Dallas Meditation Center

The first interfaith meditation center in North Texas also turns out to be a superbly silent place for prayer, meditation, reflection and just...being. At last, one spot on the planet where no one's cell phone goes off. Brother Chi-Sing, the center's young and cheerful lead instructor, teaches classes in various forms of meditation (Buddhist-based and not) and hosts several weekly groups that offer mind-quieting focus practice via chanting, singing and breathing. The center also has classes in yoga, qigong, Christian meditation and other paths to mindful living. Participation in all activities is by donation.

Fallout Lounge
Fallout Lounge and Lizard Lounge
The Bone
The Bone and Trees
Bryan Street Tavern

One of the most beautiful things about being human is our ability to communicate with language and build beautiful, inspiring things. But what's the fun of creation without its far more satisfying opposite, destruction? Truly, the makers of childhood favorite Jenga knew this—build it up and watch it topple, over and over again. But the kiddie Jenga-smiths weren't allowed to supersize the blocks and give you beer and cigarettes to consume during play. The Bryan Street Tavern, however, encourages patrons to construct massive, teetering towers while hopped up on alcohol and nicotine in the bar's lovely and spacious back yard. And before you say it, yeah, we know Barcadia offers a similar game. But if you don't want to be chewed out for accidentally spilling beer on some jerk's $130 T-shirt because your tower took a tumble, we suggest sticking with Bryan Street.

Pearl

There's something perfect about the marriage of the blues and a well-stocked drinking establishment. On one side of the room, people express their anguish on guitars and other folk-based instruments. On the other side, patrons drink their woes away. Thing about Pearl At Commerce, though—everyone seems to be having a good time, and their burgeoning music scene is a reflection of that. The concert calendar features a nightly rotation of the area's top blues performers as well as national touring artists. While you can still get well-oiled on strong cocktails, the overall feeling here is happiness, which is somewhat at odds with the idea of the blues, but the folks at Pearl like it that way.

The Libertine Bar

One of our favorite bars in the world, the Libertine has racked up awards for everything from Best Bar, Period to Best Bar Food (twice) to the very esoteric Best Place To Take The Marquis De Sade. And while it still richly deserves all of those accolades and more, we've got to spread the love. So this year, we salute the Libertine's happy hour. A flat dollar off beer, wine and liquor from 4 to 7 p.m. on weekdays makes it a bit easier to justify that Satan Red Belgian ale or shot of scotch. Or if you're feeling like a flapper girl, already reasonably priced classic cocktails like the Pimm's Cup are half off. Which leaves you that much more scratch to buy your buddy the Marquis de Sade a hanger steak sandwich.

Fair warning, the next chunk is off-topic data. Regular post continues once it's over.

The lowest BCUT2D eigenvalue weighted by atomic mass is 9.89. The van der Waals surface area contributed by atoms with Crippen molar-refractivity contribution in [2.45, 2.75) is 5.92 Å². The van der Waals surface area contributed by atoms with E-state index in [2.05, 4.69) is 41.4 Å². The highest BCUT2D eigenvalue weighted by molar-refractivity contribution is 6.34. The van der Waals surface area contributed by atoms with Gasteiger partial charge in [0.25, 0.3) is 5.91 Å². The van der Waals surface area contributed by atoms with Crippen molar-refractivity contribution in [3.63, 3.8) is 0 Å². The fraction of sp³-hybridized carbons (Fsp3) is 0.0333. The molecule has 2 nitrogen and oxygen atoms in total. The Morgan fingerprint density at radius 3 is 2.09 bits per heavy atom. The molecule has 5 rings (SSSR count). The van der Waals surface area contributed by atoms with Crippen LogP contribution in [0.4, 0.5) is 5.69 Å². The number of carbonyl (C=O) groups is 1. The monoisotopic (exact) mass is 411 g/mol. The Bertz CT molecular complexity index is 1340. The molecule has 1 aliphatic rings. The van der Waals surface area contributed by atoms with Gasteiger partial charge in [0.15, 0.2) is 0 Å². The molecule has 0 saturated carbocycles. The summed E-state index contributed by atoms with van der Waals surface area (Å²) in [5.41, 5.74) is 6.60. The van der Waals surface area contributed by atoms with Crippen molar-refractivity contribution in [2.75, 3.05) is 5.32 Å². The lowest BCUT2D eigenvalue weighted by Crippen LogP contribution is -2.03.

Renfield's Corner

It used to be that if you wanted to hear music in Uptown, your choices were a DJ's selection of club house or a guy with an acoustic guitar playing "American Pie." Now, thanks to the booking of Chelsea Callahan, you can hear live, original music in the least likely of neighborhoods. Better yet, the Wednesday night shows—which have included Doug Burr, RTB2, Glen Farris and other local favorites—are free. The only thing that could make it better would be if they happened more than once a week.

House of Blues
House of Blues
The Balcony Club
courtesy Lorena Davey
The Balcony Club
Granada Theater

It's not just the multitude of phenomenal shows that the Granada Theater's booking agents bring to Lower Greenville that makes the renovated movie theater such a delightful place to catch a concert. Sure, that's part of it, but it's not the whole shebang. See, the Granada's great for a multitude of other reasons too: the friendly staff (deemed "serenity guards" rather than security guards), the pretty-darn-awesome food menu (we recommend the tacos) and, let's face it, the gorgeous old theater feel. And maybe it's cheesy, but we're also suckers for the whole feel-good vibe the theater puts out there—a sentiment best represented by the script painted above the venue's stage that reads "Love Yourself." It's the kind of thing a doting parent would tell their children. This is Dallas—we do love ourselves. It's time we told the Granada more often that we love what it has to offer, too.

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